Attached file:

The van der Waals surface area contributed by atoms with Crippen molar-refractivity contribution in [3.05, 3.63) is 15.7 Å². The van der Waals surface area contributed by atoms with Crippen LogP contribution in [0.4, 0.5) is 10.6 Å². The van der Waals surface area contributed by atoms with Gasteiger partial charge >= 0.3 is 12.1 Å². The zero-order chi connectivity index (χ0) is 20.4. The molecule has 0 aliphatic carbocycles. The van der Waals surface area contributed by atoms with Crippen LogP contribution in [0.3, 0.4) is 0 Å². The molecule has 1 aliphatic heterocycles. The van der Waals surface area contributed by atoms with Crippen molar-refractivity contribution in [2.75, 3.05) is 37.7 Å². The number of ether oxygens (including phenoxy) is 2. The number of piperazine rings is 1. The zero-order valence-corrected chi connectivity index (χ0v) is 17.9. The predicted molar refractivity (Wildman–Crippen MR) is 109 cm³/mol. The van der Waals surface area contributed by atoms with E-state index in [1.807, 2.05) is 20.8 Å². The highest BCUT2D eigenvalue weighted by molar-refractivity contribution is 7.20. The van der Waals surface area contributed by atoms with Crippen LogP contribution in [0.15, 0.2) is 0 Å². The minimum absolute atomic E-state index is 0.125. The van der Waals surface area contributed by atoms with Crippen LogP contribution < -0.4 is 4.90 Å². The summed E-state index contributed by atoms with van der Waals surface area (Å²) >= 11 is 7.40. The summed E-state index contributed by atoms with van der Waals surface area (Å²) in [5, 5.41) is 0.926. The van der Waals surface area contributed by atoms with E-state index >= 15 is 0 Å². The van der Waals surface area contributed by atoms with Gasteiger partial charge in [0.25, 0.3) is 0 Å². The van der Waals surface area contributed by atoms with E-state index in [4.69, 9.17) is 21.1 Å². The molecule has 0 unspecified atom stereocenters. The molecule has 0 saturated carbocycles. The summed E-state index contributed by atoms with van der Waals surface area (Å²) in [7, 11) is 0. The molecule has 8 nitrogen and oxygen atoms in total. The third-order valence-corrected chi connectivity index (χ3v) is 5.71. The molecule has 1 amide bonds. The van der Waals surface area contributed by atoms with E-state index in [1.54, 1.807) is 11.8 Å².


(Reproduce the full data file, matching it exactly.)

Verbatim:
The van der Waals surface area contributed by atoms with Crippen molar-refractivity contribution in [3.05, 3.63) is 15.7 Å². The van der Waals surface area contributed by atoms with Crippen LogP contribution in [0.4, 0.5) is 10.6 Å². The van der Waals surface area contributed by atoms with Gasteiger partial charge >= 0.3 is 12.1 Å². The zero-order chi connectivity index (χ0) is 20.4. The molecule has 0 aliphatic carbocycles. The van der Waals surface area contributed by atoms with Crippen LogP contribution in [0.3, 0.4) is 0 Å². The molecule has 1 aliphatic heterocycles. The van der Waals surface area contributed by atoms with Crippen molar-refractivity contribution in [2.75, 3.05) is 37.7 Å². The number of ether oxygens (including phenoxy) is 2. The number of piperazine rings is 1. The zero-order valence-corrected chi connectivity index (χ0v) is 17.9. The predicted molar refractivity (Wildman–Crippen MR) is 109 cm³/mol. The van der Waals surface area contributed by atoms with E-state index in [1.807, 2.05) is 20.8 Å². The highest BCUT2D eigenvalue weighted by molar-refractivity contribution is 7.20. The van der Waals surface area contributed by atoms with Crippen LogP contribution in [0.15, 0.2) is 0 Å². The minimum absolute atomic E-state index is 0.125. The van der Waals surface area contributed by atoms with Crippen LogP contribution < -0.4 is 4.90 Å². The summed E-state index contributed by atoms with van der Waals surface area (Å²) >= 11 is 7.40. The summed E-state index contributed by atoms with van der Waals surface area (Å²) in [5, 5.41) is 0.926. The van der Waals surface area contributed by atoms with E-state index >= 15 is 0 Å². The van der Waals surface area contributed by atoms with Gasteiger partial charge in [0.25, 0.3) is 0 Å². The van der Waals surface area contributed by atoms with E-state index in [4.69, 9.17) is 21.1 Å². The molecule has 0 unspecified atom stereocenters. The molecule has 0 saturated carbocycles. The summed E-state index contributed by atoms with van der Waals surface area (Å²) in [7, 11) is 0. The molecule has 8 nitrogen and oxygen atoms in total. The third-order valence-corrected chi connectivity index (χ3v) is 5.71. The molecule has 1 amide bonds. The van der Waals surface area contributed by atoms with E-state index in [1.54, 1.807) is 11.8 Å².